Weight training is a type of strength training that uses the weight of an object as resistance against muscle contraction. Weights can be either free weights or weight stacks in gym equipment. Free weights come in two categories—dumbbells and barbells. Dumbbells are weights that can be held in one hand, and barbells are bars—to be held with two hands—with weight disks that can be added to both sides.
Muscle contraction has two phases: the concentric phase is when a muscle shortens; the eccentric phase is when it lengthens. In other words, as you go back to starting position, targeted muscles are still contracting. That is why it is best to perform weight exercises slowly and thoroughly—do not drop the weights at the end, because you are missing an important half of the exercise.
All muscle groups can be exercised with weight training. However, the arms, shoulders, chest, and parts of the back benefit most from weight training. The core may respond better to other types of strength training.
Most sources indicate that each muscle group should be trained 3-4 times per week with at least 1 rest day between training sessions. Rest days allow muscles to grow and heal. Ideally, one should begin a strength training session with easy motion to warm up (mild aerobic exercise is an option); a session should end with a brief cool down of easy motions and stretches.
Most gyms have signs to indicate the target muscles of equipment, and there is equipment for almost all muscles. However, free weights are an alternative that can be used in or out of the gym. Here are a couple free weight exercises to target often neglected muscles:
The trapezius muscle spans the central upper back and neck, and its contraction pulls the shoulders up and back—a movement that is ubiquitous in modern dance. To target the trapezius, hold free weights of manageable weight in each hand, keep arms hanging down, and tighten upper back to bring shoulders up and back and then, keeping back engaged, come back to relaxed position.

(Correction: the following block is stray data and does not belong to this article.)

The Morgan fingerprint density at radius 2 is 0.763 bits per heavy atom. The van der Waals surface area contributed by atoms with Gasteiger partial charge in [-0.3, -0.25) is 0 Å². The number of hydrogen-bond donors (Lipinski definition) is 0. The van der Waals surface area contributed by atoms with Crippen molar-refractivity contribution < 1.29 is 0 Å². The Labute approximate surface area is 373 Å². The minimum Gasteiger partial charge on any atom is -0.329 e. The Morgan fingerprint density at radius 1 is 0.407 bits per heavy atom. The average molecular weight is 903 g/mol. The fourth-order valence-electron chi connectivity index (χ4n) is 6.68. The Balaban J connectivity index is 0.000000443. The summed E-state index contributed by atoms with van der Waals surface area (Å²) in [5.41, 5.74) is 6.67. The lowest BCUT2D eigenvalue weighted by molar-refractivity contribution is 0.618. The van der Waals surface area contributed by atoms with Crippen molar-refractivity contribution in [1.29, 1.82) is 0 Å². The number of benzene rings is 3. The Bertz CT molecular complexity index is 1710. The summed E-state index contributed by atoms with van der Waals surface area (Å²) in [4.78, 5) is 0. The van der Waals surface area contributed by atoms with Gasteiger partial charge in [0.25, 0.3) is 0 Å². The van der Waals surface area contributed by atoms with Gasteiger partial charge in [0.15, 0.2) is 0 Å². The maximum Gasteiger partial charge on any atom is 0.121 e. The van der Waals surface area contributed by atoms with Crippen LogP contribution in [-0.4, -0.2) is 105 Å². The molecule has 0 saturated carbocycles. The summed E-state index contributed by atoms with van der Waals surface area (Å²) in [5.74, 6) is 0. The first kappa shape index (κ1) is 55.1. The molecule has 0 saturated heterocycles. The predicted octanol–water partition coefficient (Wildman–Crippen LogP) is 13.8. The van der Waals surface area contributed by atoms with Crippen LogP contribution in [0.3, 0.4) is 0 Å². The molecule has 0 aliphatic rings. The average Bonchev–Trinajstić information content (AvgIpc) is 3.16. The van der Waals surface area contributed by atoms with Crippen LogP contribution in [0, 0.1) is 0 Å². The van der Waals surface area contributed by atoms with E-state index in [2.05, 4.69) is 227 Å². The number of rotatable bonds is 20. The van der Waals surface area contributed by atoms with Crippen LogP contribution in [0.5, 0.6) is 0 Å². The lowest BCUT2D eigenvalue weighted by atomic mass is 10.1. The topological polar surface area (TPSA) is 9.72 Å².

The triceps extend up the back of the upper arm; they usually do not get the attention that the biceps (front of upper arm) get. To target the triceps, take one free weight of manageable weight, hold weight with both hands on center handle of weight, carefully lift weight over and behind head, and straighten arms to lift weight higher over your head before flexing elbows to bring weight back down. Repeat about 12 times.
While many feel that aerobic exercise is the best way to get the benefits of exercise without the bulking effects of strength training, it turns out that weight training produces worthy benefits to the non-bodybuilder: Maintaining muscle mass has anti-aging effects, including better balance, higher metabolism, and generally longer lifespan; muscle growth helps burn fat and improve body shape; with strength training, much progress can be made with only a little added time each week; strength training reduces risk of injury from athletic or recreational activities.[i] While there are many strength training options, weight training is the most straightforward way to tap into these many benefits.
[i] Klein, Sarah. (2014). “13 Reasons to Start Lifting Weights.” Healthy Living. (Accessed 13 August 2017). http://www.huffingtonpost.com/2015/01/12/benefits-of-lifting-weights_n_6432632.html.